For California grapes and other crops, the climate change problem isn’t just about too much heat, it’s about too little water. But some grape varieties can handle harsh conditions, and Zaccaria said that in his native Puglia in southern Italy, vineyards do well in craggy areas with little rainfall and no irrigation. The roots grow strong, he said, digging deeper into the cracked earth, and the vines can thrive for decades."

"From where I'm standing, the city-sized Baogang Steel and Rare Earth complex dominates the horizon, its endless cooling towers and chimneys reaching up into grey, washed-out sky. Between it and me, stretching into the distance, lies an artificial lake filled with a black, barely-liquid, toxic sludge.


After seeing the impact of rare earth mining myself, it’s impossible to view the gadgets I use everyday in the same way. As I watched Apple announce their smart watch recently, a thought crossed my mind: once we made watches with minerals mined from the Earth and treated them like precious heirlooms; now we use even rarer minerals and we'll want to update them yearly. Technology companies continually urge us to upgrade; to buy the newest tablet or phone. But I cannot forget that it all begins in a place like Bautou, and a terrible toxic lake that stretches to the horizon."

Hotter Days Widen Racial Gap in U.S. Schools, Data Shows by Christopher Flavelle by The NY Times

"Behavior, researchers found that students performed worse on standardized tests for every additional day of 80 degrees Fahrenheit or higher, even after controlling for other factors. Those effects held across 58 countries, suggesting a fundamental link between heat exposure and reduced learning.


But when the researchers looked specifically at the United States, using more granular data to break down the effect on test scores by race, they found something surprising: The detrimental impact of heat seemed to affect only Black and Hispanic students."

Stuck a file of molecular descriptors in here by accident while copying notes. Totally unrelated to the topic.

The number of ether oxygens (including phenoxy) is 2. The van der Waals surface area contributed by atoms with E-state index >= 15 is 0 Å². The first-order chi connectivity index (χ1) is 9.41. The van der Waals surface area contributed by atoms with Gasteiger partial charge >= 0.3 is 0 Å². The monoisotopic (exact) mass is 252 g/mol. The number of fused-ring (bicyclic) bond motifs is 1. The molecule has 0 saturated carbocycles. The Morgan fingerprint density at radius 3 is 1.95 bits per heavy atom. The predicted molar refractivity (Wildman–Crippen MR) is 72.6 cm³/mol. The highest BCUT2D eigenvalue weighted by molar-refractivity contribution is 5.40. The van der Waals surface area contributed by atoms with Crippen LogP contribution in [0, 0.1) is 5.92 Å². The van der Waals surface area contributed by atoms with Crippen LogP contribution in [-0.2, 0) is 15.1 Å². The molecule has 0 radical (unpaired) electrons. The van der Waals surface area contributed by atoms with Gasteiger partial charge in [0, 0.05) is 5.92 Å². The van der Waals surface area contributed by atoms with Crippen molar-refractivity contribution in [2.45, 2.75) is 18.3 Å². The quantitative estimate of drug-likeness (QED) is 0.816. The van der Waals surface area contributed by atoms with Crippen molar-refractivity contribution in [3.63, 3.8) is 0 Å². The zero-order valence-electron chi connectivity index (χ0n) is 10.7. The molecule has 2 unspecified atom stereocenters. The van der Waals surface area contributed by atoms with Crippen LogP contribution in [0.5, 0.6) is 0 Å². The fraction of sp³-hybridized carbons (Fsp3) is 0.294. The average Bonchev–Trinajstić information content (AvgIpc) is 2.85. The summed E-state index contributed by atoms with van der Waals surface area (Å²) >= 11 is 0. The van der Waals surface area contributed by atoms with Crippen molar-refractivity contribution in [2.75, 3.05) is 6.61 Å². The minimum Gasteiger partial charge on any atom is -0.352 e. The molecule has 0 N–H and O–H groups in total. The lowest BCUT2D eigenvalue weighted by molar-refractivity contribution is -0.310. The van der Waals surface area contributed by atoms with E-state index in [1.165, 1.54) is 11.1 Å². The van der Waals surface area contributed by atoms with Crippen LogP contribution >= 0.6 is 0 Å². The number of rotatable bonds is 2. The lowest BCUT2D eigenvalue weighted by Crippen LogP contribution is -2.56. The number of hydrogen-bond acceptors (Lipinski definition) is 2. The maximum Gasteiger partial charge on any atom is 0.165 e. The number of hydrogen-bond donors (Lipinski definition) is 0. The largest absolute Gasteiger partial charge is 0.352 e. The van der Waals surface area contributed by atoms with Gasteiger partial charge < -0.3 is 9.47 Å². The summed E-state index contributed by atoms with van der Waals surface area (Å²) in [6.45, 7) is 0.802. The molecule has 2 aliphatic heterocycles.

I thought it would be easy to find good news articles and unfortunately, I am STRUGGLING to find articles that have positive environment and climate news. I'm thinking this section will more of instead of "Good News Articles," it will be "Sustainability Champions" - focusing on companies and people inventing eco-friendly items.

This distillery creates vodka out of leftover baked goods - diverting hundreds of thousands of pounds from the landfill. From an interview via The Coast News Group with the beverage director of Misadventure & Co.: "In 2015 the company was trying to find a spirit that didn’t have to age for years like bourbon. Enter vodka, which takes a week to make. We still wanted it to be sustainable so we started looking at what was grown locally in abundance. During that search, the Natural Resource Defense Council came out with a study that showed we waste nearly 40% of the food we grow. With that waste comes wasted land, water, and other resources, plus once food decomposes in a landfill it creates massive amounts of greenhouse gases. When you make beer, wine or spirits, all you need is a starch or sugar source. With that understanding, we asked ourselves, could we use some of this extra food as the raw ingredients to make vodka? It was that question that led us to where we are today. The first vodka in the world made from surplus baked goods." **They also made hand sanitizer during the pandemic!

"The most widely deployed commercial wildland fire retardant formulations use ammonium phosphate or its derivatives as the active fire-retarding component. However, these formulations only hold retardants on vegetation for short periods of time, so they can’t be used preventively. By contrast, the Stanford-developed technology – a cellulose-based gel-like fluid – stays on target vegetation through wind, rain and other environmental exposure."


A photo of mine from this beautiful world: